Many of you loyal readers may remember a post I made nearly a year ago about beauty standards here in Cambodia, and how those standards are felt by Cambodians and foreign visitors alike.
While men and women deal with image issues, the concept of “beauty” is something women struggle with on many levels. It is the bell at the top of the climbing rope, the partner we’re always afraid of losing, and at times the construct that defines our gender.
This last manifestation is strong in Cambodia.
In my most recent English club, I used an activity I had borrowed from a friend. I asked my trainees to pretend they were the other gender. I then had them do a speaking activity I call “speed dating”- in which the trainees form 2 circles and rotate speaking partners every 3 minutes.
Their answers were fascinating and entertaining (as anyone’s would be) but I will skip to the relevant part. While the answers from the men imagining themselves as women were varied, they overwhelmingly explained that if they were women, they would be beautiful, with light skin and nice clothes.
It was a struggle for me to just listen and not jump in. My trainees are all intelligent, bright individuals. I knew that I might be the first person to ask them this question. It was not the first beauty conversation I have had. Last year I was in a conversation with two female trainees (who have since graduated) about why they think white skin is more beautiful. It was a circular conversation at best, and no matter how much I explained why many skin tones are equally beautiful, I could not fight 20 years of unchallenged conditioning. I felt sad that they were not taught to embrace their natural beauty and that there was no real positive, outside force which allowed them to do so. I have the fortune of being able to seek out positive images of real, beautiful women I can identify with. Where can Cambodian women see this? I have yet to see an image of a Cambodian woman (or Asian, or American, or ANY, for that matter) here who is darker complected or any larger than “slim.” If one based their idea of what Cambodians looked like on the media, their minds would be blown.
Cambodia has taught me, or I taught myself in Cambodia, that my shape is a far cry from the ideal here – small small small. When I am told I look beautiful I ask why. The answers I always get are always related to skin color, clothing, or my nose. According to standards here (which are far more widespread than Cambodia, but Cambodia is my reality at present) the only thing I have going for me is my whiteness – which having gives one the privileged experience of never thinking about or necessarily identifying with your skin color until it’s pointed out to you. Even within the PCV community one sees the same beauty preferences and standards held up amongst each other in both subtle and overt ways.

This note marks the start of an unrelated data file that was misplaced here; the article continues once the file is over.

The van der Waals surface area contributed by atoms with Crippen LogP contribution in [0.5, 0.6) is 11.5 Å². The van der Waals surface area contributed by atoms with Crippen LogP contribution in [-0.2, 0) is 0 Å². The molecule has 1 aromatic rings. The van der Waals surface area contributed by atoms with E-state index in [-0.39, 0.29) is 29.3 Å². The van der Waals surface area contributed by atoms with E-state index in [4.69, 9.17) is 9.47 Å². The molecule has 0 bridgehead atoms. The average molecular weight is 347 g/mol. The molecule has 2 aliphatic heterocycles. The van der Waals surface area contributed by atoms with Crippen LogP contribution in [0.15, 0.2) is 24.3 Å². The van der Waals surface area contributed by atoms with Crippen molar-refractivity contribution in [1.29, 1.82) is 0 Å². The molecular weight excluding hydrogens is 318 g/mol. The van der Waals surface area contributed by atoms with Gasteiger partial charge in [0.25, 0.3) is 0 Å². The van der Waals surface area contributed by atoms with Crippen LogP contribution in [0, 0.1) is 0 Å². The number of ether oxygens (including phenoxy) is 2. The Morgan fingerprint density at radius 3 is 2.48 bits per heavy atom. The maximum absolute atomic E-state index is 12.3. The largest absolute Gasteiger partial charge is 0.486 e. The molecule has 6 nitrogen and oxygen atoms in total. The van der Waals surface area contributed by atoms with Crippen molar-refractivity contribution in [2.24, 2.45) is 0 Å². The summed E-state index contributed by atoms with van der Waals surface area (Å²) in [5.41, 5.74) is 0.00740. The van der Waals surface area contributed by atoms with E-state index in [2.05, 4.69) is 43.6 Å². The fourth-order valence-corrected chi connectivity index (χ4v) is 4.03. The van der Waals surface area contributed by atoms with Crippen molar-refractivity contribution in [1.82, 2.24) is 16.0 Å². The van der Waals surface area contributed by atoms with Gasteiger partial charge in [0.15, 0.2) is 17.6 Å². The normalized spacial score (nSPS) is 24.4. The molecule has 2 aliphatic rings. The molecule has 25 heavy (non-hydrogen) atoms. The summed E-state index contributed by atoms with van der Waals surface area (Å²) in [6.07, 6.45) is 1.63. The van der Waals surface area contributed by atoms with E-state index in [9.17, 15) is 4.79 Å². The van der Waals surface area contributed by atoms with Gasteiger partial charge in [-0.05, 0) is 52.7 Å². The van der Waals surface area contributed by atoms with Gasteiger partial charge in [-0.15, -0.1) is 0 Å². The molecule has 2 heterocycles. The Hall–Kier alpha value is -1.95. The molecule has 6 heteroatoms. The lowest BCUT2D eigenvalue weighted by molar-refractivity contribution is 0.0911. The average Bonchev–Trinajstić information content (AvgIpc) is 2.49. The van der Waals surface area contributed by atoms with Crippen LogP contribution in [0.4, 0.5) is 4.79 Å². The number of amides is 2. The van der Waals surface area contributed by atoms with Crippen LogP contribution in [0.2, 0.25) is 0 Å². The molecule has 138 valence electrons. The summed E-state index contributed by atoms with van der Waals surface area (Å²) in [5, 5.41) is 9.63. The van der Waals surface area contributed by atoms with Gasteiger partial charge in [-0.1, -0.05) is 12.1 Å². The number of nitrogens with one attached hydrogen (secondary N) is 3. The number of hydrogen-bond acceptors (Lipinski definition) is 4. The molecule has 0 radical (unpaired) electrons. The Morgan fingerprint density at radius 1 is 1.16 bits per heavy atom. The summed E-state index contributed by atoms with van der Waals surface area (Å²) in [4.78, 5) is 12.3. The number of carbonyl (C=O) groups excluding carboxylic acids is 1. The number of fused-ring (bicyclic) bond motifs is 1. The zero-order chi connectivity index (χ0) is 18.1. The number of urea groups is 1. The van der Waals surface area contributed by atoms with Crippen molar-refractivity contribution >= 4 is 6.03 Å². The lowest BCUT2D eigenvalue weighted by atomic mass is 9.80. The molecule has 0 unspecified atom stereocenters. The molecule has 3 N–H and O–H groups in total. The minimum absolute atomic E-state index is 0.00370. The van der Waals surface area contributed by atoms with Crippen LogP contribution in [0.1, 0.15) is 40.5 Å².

When people here tell me I am too big, or that I am beautiful merely because of my skin color or the shape of my nose, I am able to tell myself that these are beauty constructs. I am fortunate to have ways to combat these voices, internal and external. I am assuming the majority of Cambodian women are not able to separate themselves from advertisements. Whitening cream is easier to find than vitamins. Wavy, bushy, curly hair (natural in Cambodian lineage) is constantly being chemically straightened. Women here – hold up – everywhere – are constantly fighting or dismissing their natural beauty.
I have come to value my uniqueness. Approaching 30, I see my body more closely resemble my mother’s shape – which I have always admired – and my father’s stature. Two people I love and find beautiful. My sister used to talk a lot about getting a nose job – something I am so grateful she never did. She has my mom’s nose. That’s the thing about physicality I always found amazing. When I worked at Boys & Girls Club, I loved meeting the parents of the children I served, and seeing which feature came from which parent.
We curse our “flaws” and try to erase them, but they are eternal. They lie dormant or pop up every other generation, living reminders of our family and our ancestors. We own them, they are copyrighted to us.
I may be waxing philosophical and standing on a soapbox, as this is a struggle I still have not fully overcome. Many industries profit from this; and it is hard to project if and when that cycle will ever be broken. We are composite sculptures of soul and flesh – how is that ever not beautiful? When I look deeply at myself and other women, and then consider the impossible expectations of these beauty standards, I want to scream out: when will we be enough?